Doctoring in the 21st Century: Lifestyle Medicine Focus Prevents Chronic Illness
Jan 06, 2017 07:14PM
● By Kurt Waples
It is an unpleasant reality that the “doctor of the 21st century” is dealing with issues for which many are unprepared. Today’s medicine has become mostly the management of chronic disease, in which lifestyle plays up to 95 percent of the causative role. Yet in medical school most doctors are taught how to manage acute situations, not lifestyle-induced chronic disease states that are presenting in their offices. This can be clearly seen with objective outcome measures: diabetes is out of control; obesity and weight-related problems plague upwards of 66 percent of the population; heart disease and strokes are rampant; and if one of those issues doesn’t get us, it is likely cancer will.
If modern-day doctors’ treatment protocols do not include proactively addressing lifestyle factors, they are greatly missing the point. To fight 21st century diseases, we must plan ahead. It may take years and sometimes decades for something to show up as a diagnosable disease; however, it is much easier to catch something early if doctors know what to look for. There are four basic lifestyle issues every doctor should test or ask about at every visit (unless the patient doesn’t smoke).
Smoking: Smoking is still one of the top killers in the U.S. Around half of the people who smoke will die from it. However, it is still unknown how many people who smoke will die from another problem caused by their smoking, whether directly or indirectly.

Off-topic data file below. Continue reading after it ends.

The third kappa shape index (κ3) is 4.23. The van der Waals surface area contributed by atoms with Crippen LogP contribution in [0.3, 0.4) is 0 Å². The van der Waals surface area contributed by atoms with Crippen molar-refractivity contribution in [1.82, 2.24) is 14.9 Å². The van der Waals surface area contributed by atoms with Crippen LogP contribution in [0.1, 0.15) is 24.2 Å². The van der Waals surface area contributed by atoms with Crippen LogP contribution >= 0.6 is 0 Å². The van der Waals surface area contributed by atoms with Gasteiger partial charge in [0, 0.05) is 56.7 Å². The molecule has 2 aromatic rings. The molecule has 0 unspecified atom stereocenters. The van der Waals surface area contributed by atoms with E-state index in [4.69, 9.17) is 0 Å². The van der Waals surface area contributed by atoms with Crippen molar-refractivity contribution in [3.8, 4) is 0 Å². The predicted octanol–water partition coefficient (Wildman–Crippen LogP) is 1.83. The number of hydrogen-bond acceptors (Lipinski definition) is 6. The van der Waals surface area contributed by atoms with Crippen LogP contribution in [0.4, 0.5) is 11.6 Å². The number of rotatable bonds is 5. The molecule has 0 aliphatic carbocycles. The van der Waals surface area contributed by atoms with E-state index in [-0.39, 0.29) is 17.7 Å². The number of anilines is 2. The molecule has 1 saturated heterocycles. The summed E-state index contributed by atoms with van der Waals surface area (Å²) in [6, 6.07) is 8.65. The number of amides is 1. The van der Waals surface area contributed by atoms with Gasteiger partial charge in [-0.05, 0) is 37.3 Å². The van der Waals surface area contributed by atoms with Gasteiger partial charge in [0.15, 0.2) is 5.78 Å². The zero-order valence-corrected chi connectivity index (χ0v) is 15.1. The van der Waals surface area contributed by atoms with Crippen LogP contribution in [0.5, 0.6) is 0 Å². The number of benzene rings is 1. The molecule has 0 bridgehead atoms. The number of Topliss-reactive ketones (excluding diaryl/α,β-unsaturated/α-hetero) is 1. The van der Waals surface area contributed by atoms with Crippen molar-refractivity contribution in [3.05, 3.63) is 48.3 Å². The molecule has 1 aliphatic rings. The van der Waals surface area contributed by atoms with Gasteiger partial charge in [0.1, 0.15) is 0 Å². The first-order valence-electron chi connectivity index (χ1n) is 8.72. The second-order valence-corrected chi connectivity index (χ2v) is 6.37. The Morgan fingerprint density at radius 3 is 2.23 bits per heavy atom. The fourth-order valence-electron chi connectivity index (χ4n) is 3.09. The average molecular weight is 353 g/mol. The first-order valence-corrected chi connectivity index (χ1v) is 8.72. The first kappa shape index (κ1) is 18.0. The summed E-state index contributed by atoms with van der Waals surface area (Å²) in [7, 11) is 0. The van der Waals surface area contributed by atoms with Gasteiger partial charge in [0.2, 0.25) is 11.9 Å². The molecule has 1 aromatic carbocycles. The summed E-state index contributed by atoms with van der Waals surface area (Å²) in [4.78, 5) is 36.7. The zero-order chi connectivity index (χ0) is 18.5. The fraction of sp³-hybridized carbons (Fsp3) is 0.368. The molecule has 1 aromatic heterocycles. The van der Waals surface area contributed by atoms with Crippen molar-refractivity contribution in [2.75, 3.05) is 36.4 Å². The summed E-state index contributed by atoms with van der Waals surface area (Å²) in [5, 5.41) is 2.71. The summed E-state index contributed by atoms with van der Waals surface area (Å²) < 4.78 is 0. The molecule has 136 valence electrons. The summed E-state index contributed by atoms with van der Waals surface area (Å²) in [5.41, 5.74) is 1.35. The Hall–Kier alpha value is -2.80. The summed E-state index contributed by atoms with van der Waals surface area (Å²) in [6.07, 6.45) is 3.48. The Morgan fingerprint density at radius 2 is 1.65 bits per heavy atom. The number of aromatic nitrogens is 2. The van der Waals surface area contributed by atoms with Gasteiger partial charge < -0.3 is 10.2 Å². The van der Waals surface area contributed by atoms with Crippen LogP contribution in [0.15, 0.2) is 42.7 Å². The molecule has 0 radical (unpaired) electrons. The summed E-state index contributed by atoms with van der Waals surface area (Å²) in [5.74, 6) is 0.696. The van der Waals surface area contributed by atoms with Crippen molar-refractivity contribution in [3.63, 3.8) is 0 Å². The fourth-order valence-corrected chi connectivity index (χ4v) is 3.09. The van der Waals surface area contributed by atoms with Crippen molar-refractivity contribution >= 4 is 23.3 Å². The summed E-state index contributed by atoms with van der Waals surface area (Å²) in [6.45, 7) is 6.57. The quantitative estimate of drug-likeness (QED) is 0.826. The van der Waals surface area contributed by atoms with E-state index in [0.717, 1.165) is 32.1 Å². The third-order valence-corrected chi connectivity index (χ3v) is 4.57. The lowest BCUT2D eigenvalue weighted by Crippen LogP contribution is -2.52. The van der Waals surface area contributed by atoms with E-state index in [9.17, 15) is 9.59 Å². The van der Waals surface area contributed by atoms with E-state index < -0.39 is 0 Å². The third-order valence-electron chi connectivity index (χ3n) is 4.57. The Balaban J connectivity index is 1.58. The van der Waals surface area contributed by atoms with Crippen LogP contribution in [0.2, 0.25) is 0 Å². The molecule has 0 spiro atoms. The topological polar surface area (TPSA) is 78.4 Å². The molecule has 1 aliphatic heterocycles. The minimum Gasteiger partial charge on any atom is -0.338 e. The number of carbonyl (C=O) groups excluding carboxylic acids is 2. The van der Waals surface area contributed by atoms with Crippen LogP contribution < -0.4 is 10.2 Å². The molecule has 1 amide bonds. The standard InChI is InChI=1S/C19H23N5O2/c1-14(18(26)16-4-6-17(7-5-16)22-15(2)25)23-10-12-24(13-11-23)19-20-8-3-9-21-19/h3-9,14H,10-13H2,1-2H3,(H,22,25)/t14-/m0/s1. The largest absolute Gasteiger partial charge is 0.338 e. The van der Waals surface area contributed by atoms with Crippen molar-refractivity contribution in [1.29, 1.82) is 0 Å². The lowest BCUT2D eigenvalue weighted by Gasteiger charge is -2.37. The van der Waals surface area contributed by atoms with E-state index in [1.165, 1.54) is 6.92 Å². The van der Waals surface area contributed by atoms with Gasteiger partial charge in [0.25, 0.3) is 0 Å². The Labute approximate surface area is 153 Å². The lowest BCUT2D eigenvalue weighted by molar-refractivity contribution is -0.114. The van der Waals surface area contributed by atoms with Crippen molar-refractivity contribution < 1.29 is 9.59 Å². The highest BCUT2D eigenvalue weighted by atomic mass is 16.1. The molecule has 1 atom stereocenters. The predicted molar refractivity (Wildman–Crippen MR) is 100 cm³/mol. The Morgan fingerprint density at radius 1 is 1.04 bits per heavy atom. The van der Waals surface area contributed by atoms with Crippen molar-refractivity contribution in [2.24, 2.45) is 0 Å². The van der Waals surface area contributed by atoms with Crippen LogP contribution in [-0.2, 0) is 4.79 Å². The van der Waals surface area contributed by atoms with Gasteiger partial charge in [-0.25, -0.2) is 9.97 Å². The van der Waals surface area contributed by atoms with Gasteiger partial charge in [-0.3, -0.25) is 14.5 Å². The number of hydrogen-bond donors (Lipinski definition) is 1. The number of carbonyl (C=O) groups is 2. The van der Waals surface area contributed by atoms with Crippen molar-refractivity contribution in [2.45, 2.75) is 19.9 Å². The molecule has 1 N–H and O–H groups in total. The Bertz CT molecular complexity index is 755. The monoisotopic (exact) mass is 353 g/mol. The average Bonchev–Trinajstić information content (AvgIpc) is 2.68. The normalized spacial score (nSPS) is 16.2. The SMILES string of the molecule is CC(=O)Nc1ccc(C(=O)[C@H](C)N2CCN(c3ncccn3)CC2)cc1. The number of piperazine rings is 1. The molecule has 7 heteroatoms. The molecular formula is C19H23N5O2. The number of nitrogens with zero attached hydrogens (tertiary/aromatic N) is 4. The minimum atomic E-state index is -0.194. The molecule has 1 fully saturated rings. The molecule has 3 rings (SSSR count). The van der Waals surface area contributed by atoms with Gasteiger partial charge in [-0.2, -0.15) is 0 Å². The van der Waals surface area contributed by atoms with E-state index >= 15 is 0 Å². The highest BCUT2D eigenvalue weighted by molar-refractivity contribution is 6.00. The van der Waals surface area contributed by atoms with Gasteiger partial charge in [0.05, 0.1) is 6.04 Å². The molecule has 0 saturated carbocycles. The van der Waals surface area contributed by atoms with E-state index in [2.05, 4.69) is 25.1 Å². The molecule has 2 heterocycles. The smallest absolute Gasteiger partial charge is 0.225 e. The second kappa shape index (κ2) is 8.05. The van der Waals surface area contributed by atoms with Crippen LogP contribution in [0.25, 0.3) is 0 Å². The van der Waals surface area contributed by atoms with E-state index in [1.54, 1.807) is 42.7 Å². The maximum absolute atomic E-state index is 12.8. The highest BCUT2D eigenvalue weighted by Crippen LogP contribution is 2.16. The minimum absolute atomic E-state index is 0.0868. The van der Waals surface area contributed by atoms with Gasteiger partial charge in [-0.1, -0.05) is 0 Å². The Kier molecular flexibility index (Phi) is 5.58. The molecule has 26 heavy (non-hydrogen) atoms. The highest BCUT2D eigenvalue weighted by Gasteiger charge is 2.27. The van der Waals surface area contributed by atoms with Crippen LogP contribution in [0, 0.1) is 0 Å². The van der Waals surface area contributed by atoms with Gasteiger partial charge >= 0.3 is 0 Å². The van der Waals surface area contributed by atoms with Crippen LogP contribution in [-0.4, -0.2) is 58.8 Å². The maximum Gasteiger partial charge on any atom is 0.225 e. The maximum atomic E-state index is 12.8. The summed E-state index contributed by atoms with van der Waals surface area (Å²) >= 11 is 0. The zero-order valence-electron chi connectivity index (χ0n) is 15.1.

Exercise: Exercising in some way every day is key; it doesn’t have to be a CrossFit workout to be effective. A doctor needs to ask and record what we are doing. Everyone needs to do something daily, whether it is weight training, stretching, walking for 20 minutes after a meal, yoga or another form of exercise.
Lean Body Composition: This is more multi-factorial. In the past, being lean was enough. Nowadays, we have a phenomenon called “skinny fat”, which is major hormonal imbalance and deficient muscle in relation to our frame mass. This is something that can be measured and quantified. This is in addition to the 66 percent of the population that is overweight or obese. Obesity, excess fat and hormonal imbalances contribute to almost all disease processes.
Diet: Diet has to be addressed; the standard American diet is pro-inflammatory. Inflammation is the underlying cause of many chronic conditions, if not all of them. The 21st-century doctor needs to be able to read through all the diet research and guide people to a healthy lifestyle. For some people, this will be a more ketogenic diet while other patients need a more Paleo or plant-based diet.
There are a number of ways to address these areas with each individual patient. Labs and detailed physical assessment are a great starting point for developing an effective and preventive lifestyle protocol each individual can live with. To deal with the escalating numbers of chronically ill people in our society, it should be incumbent upon all doctors to become proficient in these four categories.
Kurt Waples, owner of Bluestone Health Group in Stamford, is a chiropractor who uses applied kinesiology and clinical or functional nutrition. Connect at BluestoneHealthGroup.com or 203-220-6488.